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Pregnant women are experiencing discrimination at work

A recent survey by the National Partnership for Women & Families revealed that most women continue to work while they are pregnant. An astonishing number of employers do not accommodate their needs before or after giving birth. While the Family and Medical Leave Act requires employers to provide time off to employees who have health issues and are pregnant, the letter of the law is not always followed.

Common needs of pregnant women on the job include a change in duties to accommodate the pregnancy and time off for OB/GYN visits. Many women, the survey revealed, are afraid to ask for these accommodations. Of the ones who do ask, a startling percentage of them are denied their requests. This can, and has, led to compromises in the health and safety of both the mother and the baby.

Further, minorities and women who lack college degrees are more likely to experience these problems. Pregnancy discrimination cases have been rising in recent years, with the number of discrimination charges being filed with the Equal Employment Opportunity Commission rising 65 percent between 1992 and 2007.

There is a federal Pregnancy Discrimination Act in place that is supposed to prohibit employers from discriminating against an employee because she is pregnant or has recently given birth. However, some employers ignore this and treat their pregnant workers poorly, sometimes even forcing them out of their jobs.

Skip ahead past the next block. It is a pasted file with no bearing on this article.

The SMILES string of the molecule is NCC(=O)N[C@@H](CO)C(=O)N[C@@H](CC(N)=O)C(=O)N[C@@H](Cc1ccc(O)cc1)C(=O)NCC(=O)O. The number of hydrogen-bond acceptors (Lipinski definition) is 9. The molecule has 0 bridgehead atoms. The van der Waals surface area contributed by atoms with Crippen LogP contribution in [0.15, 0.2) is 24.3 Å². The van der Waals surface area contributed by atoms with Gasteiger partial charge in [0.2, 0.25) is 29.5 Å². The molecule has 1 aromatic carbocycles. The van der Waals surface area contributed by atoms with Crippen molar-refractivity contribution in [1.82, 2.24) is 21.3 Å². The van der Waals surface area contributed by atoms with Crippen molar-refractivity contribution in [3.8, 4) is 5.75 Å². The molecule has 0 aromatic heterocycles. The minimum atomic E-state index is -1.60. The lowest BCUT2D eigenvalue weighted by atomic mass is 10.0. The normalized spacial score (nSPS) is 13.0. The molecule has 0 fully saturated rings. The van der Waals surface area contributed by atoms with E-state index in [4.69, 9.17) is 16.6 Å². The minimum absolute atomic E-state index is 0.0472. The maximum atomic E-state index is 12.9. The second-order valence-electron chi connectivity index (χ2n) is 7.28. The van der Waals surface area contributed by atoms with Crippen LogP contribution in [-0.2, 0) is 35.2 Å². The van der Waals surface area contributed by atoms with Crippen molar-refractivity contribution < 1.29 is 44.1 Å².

A few states have stepped in with laws of their own prohibiting pregnancy discrimination. Texas is one of those states. It passed a law requiring reasonable accommodations be made for pregnant women in the workplace.

Women who feel as though they have been discriminated against by their employer due to their pregnancy or childbirth can file discrimination charges at the federal or state level. Taking legal action may get the woman who experienced the discrimination the financial compensation she deserves. Attorneys who specialize in workplace discrimination can handle these cases. 

Source: ThinkProgress, "Why Are Workplaces Still Not Ready For Pregnant Workers?," Bryce Covert, Jan. 31, 2014

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